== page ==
The Devils in the Details
San Antonio Express-News
Two decades of white-knuckle drives to Austin on Interstate 35 are proof that highway work isn't a quick endeavor. But what few realize is that planning started years before construction, and Texas Department of Transportation planners have never stopped altering and tweaking their plans.
It makes sense. Big highway projects can cost hundreds of millions of dollars and permanently change communities.
But other things to consider are that a major highway built to nowhere will, in time, make it somewhere because a highway goes there. Big roads can defy the laws of supply and demand. Planners often warn against trying to "build your way out of congestion" because building a highway might actually increase demand and necessitate even greater expansion.
Phillip Russell, director of TxDOT's Turnpike Authority Division, is now busily working on details for Texas' regional toll roads and the Trans Texas Corridor.
With new powers granted by the Legislature, TxDOT's dependence on fuel taxes to fund road building will decline as reliance on tolls — collected by the state and private-sector concessionaires — increases.
Private-sector money, TxDOT officials say, will accelerate regional projects and fund construction of the Trans Texas Corridor, whose 1,200-foot-wide right of way — with tolled lanes, rails for commuter and cargo trains, and right of way for utilities — will crisscross the state.
But the conceptual map, which depicts the potential quarter-mile-wide routes within 50-mile-wide swaths, has so worried farmers, ranchers, wildlife conservationists, water rights activists and environmentalists that they have coalesced to oppose the project, and toll-roads in general.
"You have to understand that the Trans Texas Corridor will be built as needed and as private-sector funding makes it feasible," Russell says, adding that, so far, TxDOT has awarded only one TTC contract, a $3.5 million pact with Cintra-Zachry to develop plans for the first leg, which will eventually link Oklahoma and Mexico.
All toll road contracts, Russell emphasizes, will include an option for Texas to buy the road back, a seemingly pointless gesture because if the state can't afford to build the roads now, how will it afford to buy them back? Russell is also frank about why investors would want into such deals.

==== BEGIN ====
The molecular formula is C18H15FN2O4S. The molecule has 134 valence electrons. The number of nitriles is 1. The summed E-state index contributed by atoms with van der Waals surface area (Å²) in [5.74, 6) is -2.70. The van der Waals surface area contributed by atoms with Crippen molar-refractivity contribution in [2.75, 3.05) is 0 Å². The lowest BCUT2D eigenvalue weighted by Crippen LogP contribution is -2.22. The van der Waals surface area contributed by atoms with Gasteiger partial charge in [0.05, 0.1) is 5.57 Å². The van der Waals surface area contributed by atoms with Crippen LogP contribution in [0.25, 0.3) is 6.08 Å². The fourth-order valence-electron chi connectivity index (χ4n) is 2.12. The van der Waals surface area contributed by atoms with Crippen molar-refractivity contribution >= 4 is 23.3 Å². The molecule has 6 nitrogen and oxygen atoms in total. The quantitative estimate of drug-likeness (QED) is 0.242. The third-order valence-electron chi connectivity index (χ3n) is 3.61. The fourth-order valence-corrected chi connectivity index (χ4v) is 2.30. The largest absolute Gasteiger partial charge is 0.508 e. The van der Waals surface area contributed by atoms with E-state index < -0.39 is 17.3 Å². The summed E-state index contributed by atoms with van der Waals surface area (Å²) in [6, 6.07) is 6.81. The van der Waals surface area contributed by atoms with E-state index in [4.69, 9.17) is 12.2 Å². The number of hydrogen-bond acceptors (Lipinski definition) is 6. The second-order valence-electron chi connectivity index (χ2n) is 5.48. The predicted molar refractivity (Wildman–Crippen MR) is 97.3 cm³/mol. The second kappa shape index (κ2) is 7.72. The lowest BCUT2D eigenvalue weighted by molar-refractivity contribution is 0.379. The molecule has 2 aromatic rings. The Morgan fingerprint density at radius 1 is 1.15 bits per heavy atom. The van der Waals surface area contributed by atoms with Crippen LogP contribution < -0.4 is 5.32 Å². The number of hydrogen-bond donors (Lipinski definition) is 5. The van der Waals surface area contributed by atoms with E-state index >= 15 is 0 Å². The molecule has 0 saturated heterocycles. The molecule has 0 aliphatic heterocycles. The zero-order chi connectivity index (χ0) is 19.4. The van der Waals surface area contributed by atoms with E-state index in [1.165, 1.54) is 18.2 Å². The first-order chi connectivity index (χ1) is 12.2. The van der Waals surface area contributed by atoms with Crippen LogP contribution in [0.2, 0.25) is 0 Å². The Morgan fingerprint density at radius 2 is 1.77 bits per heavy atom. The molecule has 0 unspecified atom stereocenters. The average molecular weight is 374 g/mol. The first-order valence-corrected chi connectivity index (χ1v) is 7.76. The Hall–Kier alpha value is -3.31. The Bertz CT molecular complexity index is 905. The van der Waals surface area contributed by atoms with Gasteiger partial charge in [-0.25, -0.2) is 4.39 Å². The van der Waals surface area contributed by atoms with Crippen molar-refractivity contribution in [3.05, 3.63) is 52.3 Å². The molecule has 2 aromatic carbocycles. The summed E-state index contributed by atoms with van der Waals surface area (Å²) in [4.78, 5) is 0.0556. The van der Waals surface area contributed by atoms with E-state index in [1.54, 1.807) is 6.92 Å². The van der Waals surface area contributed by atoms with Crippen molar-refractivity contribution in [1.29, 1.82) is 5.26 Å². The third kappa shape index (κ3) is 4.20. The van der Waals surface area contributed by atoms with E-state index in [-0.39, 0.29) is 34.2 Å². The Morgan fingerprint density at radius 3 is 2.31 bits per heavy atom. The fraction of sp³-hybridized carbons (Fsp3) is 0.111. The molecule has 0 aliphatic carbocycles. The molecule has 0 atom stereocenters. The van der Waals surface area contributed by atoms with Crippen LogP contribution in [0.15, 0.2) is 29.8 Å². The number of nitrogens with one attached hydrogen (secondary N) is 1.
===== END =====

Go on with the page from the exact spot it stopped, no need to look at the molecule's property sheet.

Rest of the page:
"Are they willing to take all this risk out of the goodness of their hearts? Of course not," he says. "Clearly, they want a return and they want to be paid back."
He also is clear about another little-mentioned element likely to be part of toll road bond issues: Underwriters will probably require limits on options for people who choose not to pay tolls.
"Wall Street wants to know they'll get paid," he says of the no-compete clauses, but adds that discussions with potential investors lead him to believe that the bankers will allow Texas to build competitive commuter rail and roads "already on our 25-year plans."
But with that reassurance — and realizing how inexact planning can be — TxDOT's planners better have the finest crystal balls available, because such constraints mean that regardless of unforeseen changes, only those toll-free roads already in the plans will be allowed over the next 25 years.
And since toll road bonds won't mature for 40 years, after year 25 it would be 15 more years before the state could build competing roads for people to take toll-free.
Do we really want this?
To contact Carlos Guerra, call (210) 250-3545 or e-mail firstname.lastname@example.org.
© 2006 San Antonio Express-News: